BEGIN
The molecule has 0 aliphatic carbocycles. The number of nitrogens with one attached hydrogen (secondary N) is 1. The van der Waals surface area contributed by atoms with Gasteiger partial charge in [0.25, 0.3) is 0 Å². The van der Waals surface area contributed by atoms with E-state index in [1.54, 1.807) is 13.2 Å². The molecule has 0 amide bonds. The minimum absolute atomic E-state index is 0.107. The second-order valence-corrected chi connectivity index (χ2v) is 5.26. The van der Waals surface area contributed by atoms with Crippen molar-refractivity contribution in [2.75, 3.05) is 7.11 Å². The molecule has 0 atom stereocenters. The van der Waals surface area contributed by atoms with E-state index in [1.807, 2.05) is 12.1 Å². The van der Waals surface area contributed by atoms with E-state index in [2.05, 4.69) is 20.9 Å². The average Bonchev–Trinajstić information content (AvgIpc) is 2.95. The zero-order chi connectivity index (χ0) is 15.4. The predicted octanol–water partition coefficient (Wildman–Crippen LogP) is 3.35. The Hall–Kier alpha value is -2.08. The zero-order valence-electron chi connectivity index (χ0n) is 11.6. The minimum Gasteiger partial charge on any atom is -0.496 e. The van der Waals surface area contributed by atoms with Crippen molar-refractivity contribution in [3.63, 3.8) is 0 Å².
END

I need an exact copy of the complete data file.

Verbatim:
The molecule has 0 aliphatic carbocycles. The number of nitrogens with one attached hydrogen (secondary N) is 1. The van der Waals surface area contributed by atoms with Gasteiger partial charge in [0.25, 0.3) is 0 Å². The van der Waals surface area contributed by atoms with E-state index in [1.54, 1.807) is 13.2 Å². The molecule has 0 amide bonds. The minimum absolute atomic E-state index is 0.107. The second-order valence-corrected chi connectivity index (χ2v) is 5.26. The van der Waals surface area contributed by atoms with Crippen molar-refractivity contribution in [2.75, 3.05) is 7.11 Å². The molecule has 0 atom stereocenters. The van der Waals surface area contributed by atoms with E-state index in [1.807, 2.05) is 12.1 Å². The van der Waals surface area contributed by atoms with E-state index in [2.05, 4.69) is 20.9 Å². The average Bonchev–Trinajstić information content (AvgIpc) is 2.95. The zero-order chi connectivity index (χ0) is 15.4. The predicted octanol–water partition coefficient (Wildman–Crippen LogP) is 3.35. The Hall–Kier alpha value is -2.08. The zero-order valence-electron chi connectivity index (χ0n) is 11.6. The minimum Gasteiger partial charge on any atom is -0.496 e. The van der Waals surface area contributed by atoms with Crippen molar-refractivity contribution in [3.63, 3.8) is 0 Å².